How to run a 120 VAC fan off 12 VDC.

Hi, EE's I could use some ideas on a domestic project that has hit a glitch - one that, as an EE, I should have seen coming!
We have installed a wood burning stove insert in our family room to provide a third fuel source in the event of an electrical power failure (we have electricity, a gas furnace (needs electric power, of course), and now wood.) The wood stove insert has a 50 watt turbo-fan to push air around the firebox - this is needed to get the up to 35,000 BTU/hour heat out (it is not a free-standing stove, it is in the old fireplace.)
To run this fan when the power is out , I acquired a 12 VDC deep cycle marine battery and a 300 watt ,12 VDC to 120 VAC converter. Well, it runs after a fashion but with a nasty buzzing noise. Reason: the motor (a shaded pole AC induction type) does not like the massive harmonics in the convertor's AC output.
Waveform and harmonics: I put a 'scope on the AC waveform. It is virtually a 60 Hz square wave... but not quite. While a true square wave goes from + to - instantly, this waveform stops at zero and holds for about 4 mS, it also holds + and - for about 4 mS (all aproximate times.) The promotion for this unit calls it a "modified sine wave" - I'd call it a "brutalised sine wave"! It's OK for resistance heating, tungsten lamps and 120 VAC power supplies with a FW or HW rectifier, but not for AC motors. Of course, this waveform allows the converter output devices to be either fully on or fully off for negligable internal power loss using only two high current DC voltage rails (+ and -). My understanding is that a better, stepwise (but lossless) synthesis of a sinewave needs multiple switched high current DC lines - much more expensive than this little converter.
I presume the harmonics are all odd since a true square wave is sine (wt) + (1/3)sine(3wt) + (1/5)sine(5wt) ... etc. I've not done a Fourrier analysis on this "brutalised sine wave" but it may be all odd harminics, too (anyone done this?) Anyway, I tried using a 780 mH series choke to reduce the 180 Hz, 300 Hz, ... etc. No go. With a resistive load (75 watt lamp, not the motor) this choke dropped the voltage to about 40 VAC rms with a nearly triangular waveform across the lamp. Tried a smaller, 21 mH choke and it took out the higher harmonics but left a very significant 180 Hz component such that you could hardly recognise the sinewave (it was in there somewhere!) So, series chokes don't work.
Next I tried a 5 MFD AC capacitor across the lamp with the series 21 mH choke in. Result: 120 VAC RMS across the load but huge increase in AC current, presumably mostly leading VARS - but not measured. I did not measure the DC current to check this. I could do more measurements but I think the problem is clear.
Musings... 1. Is there any work around that still uses the 12 VDC/120VAC converter? 2. A large part of the AC energy is in the higher harmonics. Attentuating them on the AC side, even if possible, would seem to cut efficiency. 3. I can't replace the fan motor with a 12 VDC type - it's mechanically infeasible (but it's the best solution as a 12 VDC power supply for regular 120 VAC use would be very easy.) 4. Any scheme that delivers a true sine wave at 120 VAC is very lossy (low efficiency), like a class A amplifier. 5. Running a simple rotary fan (from a microwave oven) directly from the crude AC is actually much quieter, no buzz. Perhaps the stove fan has more vibrating metal parts. 6. The stove fan does not need to run at full speed to be effective. Indeed, it's OK down to 70 VAC from a variac, or with the rheostat speed control quite a way down to, say, 1/4 speed. 7. I've run out of ideas... does anyone have any more?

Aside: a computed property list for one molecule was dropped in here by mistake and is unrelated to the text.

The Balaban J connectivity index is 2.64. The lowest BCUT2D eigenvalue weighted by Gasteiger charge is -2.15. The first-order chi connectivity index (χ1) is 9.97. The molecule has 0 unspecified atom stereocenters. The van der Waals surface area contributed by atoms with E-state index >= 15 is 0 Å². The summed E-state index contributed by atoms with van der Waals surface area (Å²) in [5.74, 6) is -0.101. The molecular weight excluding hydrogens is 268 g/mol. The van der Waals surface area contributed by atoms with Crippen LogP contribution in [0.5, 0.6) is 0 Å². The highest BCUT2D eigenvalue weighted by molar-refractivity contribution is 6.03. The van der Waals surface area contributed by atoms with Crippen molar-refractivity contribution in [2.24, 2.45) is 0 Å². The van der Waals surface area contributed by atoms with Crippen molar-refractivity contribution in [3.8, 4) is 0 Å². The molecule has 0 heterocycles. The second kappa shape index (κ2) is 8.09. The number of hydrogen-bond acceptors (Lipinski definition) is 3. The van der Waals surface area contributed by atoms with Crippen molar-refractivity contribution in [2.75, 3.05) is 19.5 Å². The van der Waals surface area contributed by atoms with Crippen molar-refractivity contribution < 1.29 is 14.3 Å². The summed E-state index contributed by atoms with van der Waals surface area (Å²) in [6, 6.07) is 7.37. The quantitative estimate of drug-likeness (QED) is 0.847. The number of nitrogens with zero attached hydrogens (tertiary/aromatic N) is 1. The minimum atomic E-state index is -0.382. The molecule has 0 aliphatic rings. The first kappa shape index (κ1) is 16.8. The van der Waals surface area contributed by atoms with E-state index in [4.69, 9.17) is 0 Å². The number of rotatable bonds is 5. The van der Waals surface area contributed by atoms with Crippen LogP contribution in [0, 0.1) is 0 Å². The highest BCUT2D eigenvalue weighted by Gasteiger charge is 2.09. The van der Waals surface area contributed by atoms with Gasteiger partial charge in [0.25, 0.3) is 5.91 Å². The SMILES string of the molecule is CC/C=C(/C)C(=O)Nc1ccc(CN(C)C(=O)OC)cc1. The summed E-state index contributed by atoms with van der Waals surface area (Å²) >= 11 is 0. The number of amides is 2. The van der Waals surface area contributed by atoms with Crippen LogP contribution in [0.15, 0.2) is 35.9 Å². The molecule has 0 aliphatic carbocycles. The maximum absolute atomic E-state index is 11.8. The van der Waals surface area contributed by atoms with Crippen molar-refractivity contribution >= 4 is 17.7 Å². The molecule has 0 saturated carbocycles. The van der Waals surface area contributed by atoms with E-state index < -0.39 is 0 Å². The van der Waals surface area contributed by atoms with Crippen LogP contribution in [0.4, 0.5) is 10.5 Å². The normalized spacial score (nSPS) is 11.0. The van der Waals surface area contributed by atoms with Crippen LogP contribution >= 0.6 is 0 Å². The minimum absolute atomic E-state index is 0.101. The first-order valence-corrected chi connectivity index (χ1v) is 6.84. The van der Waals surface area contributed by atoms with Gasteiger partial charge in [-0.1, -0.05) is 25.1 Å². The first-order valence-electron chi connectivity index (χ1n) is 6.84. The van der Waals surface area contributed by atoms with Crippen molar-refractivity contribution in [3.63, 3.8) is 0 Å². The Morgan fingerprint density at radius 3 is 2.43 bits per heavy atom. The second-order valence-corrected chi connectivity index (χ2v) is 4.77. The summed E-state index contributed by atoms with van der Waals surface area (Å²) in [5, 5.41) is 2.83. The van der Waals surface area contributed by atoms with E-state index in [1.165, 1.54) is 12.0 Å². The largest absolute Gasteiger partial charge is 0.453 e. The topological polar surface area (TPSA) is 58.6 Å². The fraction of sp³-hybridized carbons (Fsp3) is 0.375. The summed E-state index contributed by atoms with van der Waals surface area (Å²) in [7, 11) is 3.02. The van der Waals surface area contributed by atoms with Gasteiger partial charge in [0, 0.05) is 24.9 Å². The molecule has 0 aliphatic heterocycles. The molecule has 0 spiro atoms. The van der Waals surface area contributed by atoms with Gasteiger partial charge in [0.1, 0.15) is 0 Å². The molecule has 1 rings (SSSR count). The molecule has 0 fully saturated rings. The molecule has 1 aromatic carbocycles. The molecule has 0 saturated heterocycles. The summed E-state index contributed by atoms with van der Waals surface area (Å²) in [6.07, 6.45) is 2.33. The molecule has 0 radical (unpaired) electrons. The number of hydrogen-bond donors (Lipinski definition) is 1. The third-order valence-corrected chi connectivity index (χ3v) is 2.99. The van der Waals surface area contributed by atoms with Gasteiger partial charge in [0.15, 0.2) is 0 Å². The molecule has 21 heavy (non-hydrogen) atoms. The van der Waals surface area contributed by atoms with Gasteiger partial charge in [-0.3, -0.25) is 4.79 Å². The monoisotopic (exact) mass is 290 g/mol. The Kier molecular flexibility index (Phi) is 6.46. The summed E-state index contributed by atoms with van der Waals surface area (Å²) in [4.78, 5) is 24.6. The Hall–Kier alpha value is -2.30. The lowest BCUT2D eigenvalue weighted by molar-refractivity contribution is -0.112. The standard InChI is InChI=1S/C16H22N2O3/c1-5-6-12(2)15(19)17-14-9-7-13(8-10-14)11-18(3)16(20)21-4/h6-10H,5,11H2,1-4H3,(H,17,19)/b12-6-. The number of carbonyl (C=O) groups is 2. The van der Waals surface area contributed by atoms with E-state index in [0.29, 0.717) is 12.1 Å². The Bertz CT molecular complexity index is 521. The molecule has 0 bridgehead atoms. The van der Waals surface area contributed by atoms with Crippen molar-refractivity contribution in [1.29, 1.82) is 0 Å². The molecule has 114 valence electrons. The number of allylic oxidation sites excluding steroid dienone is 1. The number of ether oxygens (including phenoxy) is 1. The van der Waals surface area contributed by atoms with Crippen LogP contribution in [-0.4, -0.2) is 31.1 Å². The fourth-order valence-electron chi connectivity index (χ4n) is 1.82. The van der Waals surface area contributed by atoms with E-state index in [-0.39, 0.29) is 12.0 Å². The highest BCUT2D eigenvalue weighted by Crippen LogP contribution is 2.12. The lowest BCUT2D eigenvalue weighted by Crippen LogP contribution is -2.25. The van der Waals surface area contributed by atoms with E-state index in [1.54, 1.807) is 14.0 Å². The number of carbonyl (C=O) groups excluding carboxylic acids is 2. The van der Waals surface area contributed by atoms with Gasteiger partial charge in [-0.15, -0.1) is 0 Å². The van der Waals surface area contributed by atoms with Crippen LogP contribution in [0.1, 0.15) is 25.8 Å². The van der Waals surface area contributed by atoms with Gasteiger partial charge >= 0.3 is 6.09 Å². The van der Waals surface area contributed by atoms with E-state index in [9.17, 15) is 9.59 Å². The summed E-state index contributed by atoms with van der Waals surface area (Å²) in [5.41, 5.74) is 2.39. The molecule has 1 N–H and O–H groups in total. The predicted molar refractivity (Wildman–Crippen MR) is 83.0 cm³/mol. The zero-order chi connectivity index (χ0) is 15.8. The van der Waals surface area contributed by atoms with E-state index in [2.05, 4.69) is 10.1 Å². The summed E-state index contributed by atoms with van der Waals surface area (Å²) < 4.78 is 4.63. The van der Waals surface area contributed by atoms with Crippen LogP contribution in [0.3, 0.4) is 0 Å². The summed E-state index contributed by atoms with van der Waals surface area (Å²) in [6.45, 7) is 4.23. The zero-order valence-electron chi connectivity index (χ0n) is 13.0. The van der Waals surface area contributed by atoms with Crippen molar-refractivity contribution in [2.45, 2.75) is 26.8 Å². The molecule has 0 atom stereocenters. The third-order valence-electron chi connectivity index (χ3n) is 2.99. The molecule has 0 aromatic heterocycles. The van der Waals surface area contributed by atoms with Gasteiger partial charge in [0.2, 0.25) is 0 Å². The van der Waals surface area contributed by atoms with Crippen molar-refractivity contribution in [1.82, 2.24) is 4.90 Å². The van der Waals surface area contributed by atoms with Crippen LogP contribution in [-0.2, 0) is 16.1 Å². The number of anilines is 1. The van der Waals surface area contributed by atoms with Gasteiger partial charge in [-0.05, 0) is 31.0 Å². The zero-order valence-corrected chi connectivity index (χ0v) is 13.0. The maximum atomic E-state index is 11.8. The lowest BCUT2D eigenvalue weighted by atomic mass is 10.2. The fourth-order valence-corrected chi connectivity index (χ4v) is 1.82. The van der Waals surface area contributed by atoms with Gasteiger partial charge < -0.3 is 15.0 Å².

Here's the fan voltage/current curve on pure AC: Fan speed control rheostat on full. Supply by variac (pure sine wave, not converter)
VAC        Current (AC amps) 60        0.2 (this is minimum for self start) 70        0.25 80        0.3 90        0.34 100        0.38 110        0.43 120        0.46 125        0.48 No PF info - assume ~0.9) 70 VAC seems to be the practical minimum for lowest speed operation.
Feel free to email me directly at "analogdino at(taboy) rogers dot(ty as they) com" (decoded) Thanks for all replies. Cheers, Roger
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On Fri, 30 Jan 2009 11:22:31 -0800 (PST), Engineer

Can you get a blower from a car heater? That sounds cheaper than trying to get pure AC out of an inverter you can buy at a reasonable price.
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On Jan 30, 3:52 pm, snipped-for-privacy@aol.com wrote:

(snip)
Good idea, thanks. But very dificult to fit into the stove insert (the original is a horizontal turbofan), or even outside - would need some sort of manifold and seal. Cheers, Roger
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With a fixed source and fixed load it should be possible to make a high efficiency tuned LC filter to do the job.
Don Young
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I had thought about this but was defeated by the design issues. A series L+C, tuned to 60 Hz, in series with the load might work. The shaded pole motor is inductive (adding to the series choke value ) but taking mechanical power from it makes it lossy so the overall Q factor might be rather poor. Also, the load presented to the unit at harmonic frequencies would be mainly inductive - not sure what that would do to it. But the AC source impedance is very low (it delivers up to 2.5 A rms, some of it very peaky), so that may help. I may give it a try unless there is experience out there that says it can't work!. I get the sense that many people must have run up against the motor problem with these cheap invertors - I'd like to hear from them. Cheers, Roger